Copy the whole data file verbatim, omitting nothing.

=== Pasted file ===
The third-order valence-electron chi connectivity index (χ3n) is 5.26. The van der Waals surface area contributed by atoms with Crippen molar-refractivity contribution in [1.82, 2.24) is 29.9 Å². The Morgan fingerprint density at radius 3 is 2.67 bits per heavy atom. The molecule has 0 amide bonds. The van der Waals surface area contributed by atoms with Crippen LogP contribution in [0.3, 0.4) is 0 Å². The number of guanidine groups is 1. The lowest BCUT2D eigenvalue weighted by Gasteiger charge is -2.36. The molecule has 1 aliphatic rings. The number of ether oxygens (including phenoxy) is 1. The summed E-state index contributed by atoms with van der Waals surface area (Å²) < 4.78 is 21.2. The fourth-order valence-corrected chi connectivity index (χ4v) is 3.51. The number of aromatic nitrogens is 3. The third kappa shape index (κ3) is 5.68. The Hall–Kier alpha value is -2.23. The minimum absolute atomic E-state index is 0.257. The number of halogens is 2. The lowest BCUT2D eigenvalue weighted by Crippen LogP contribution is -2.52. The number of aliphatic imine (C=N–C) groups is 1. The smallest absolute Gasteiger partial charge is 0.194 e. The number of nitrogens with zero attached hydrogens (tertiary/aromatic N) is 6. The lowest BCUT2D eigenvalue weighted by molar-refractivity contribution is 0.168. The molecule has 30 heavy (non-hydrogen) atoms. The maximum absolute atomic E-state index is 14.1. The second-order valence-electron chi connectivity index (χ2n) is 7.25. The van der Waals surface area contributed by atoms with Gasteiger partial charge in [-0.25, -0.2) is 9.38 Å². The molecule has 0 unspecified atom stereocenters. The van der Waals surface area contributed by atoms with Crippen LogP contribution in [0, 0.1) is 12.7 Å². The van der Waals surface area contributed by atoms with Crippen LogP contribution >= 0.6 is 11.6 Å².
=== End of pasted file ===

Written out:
The third-order valence-electron chi connectivity index (χ3n) is 5.26. The van der Waals surface area contributed by atoms with Crippen molar-refractivity contribution in [1.82, 2.24) is 29.9 Å². The Morgan fingerprint density at radius 3 is 2.67 bits per heavy atom. The molecule has 0 amide bonds. The van der Waals surface area contributed by atoms with Crippen LogP contribution in [0.3, 0.4) is 0 Å². The number of guanidine groups is 1. The lowest BCUT2D eigenvalue weighted by Gasteiger charge is -2.36. The molecule has 1 aliphatic rings. The number of ether oxygens (including phenoxy) is 1. The summed E-state index contributed by atoms with van der Waals surface area (Å²) < 4.78 is 21.2. The fourth-order valence-corrected chi connectivity index (χ4v) is 3.51. The number of aromatic nitrogens is 3. The third kappa shape index (κ3) is 5.68. The Hall–Kier alpha value is -2.23. The minimum absolute atomic E-state index is 0.257. The number of halogens is 2. The lowest BCUT2D eigenvalue weighted by Crippen LogP contribution is -2.52. The number of aliphatic imine (C=N–C) groups is 1. The smallest absolute Gasteiger partial charge is 0.194 e. The number of nitrogens with zero attached hydrogens (tertiary/aromatic N) is 6. The lowest BCUT2D eigenvalue weighted by molar-refractivity contribution is 0.168. The molecule has 30 heavy (non-hydrogen) atoms. The maximum absolute atomic E-state index is 14.1. The second-order valence-electron chi connectivity index (χ2n) is 7.25. The van der Waals surface area contributed by atoms with Gasteiger partial charge in [-0.25, -0.2) is 9.38 Å². The molecule has 0 unspecified atom stereocenters. The van der Waals surface area contributed by atoms with Crippen LogP contribution in [0, 0.1) is 12.7 Å². The van der Waals surface area contributed by atoms with Crippen LogP contribution >= 0.6 is 11.6 Å².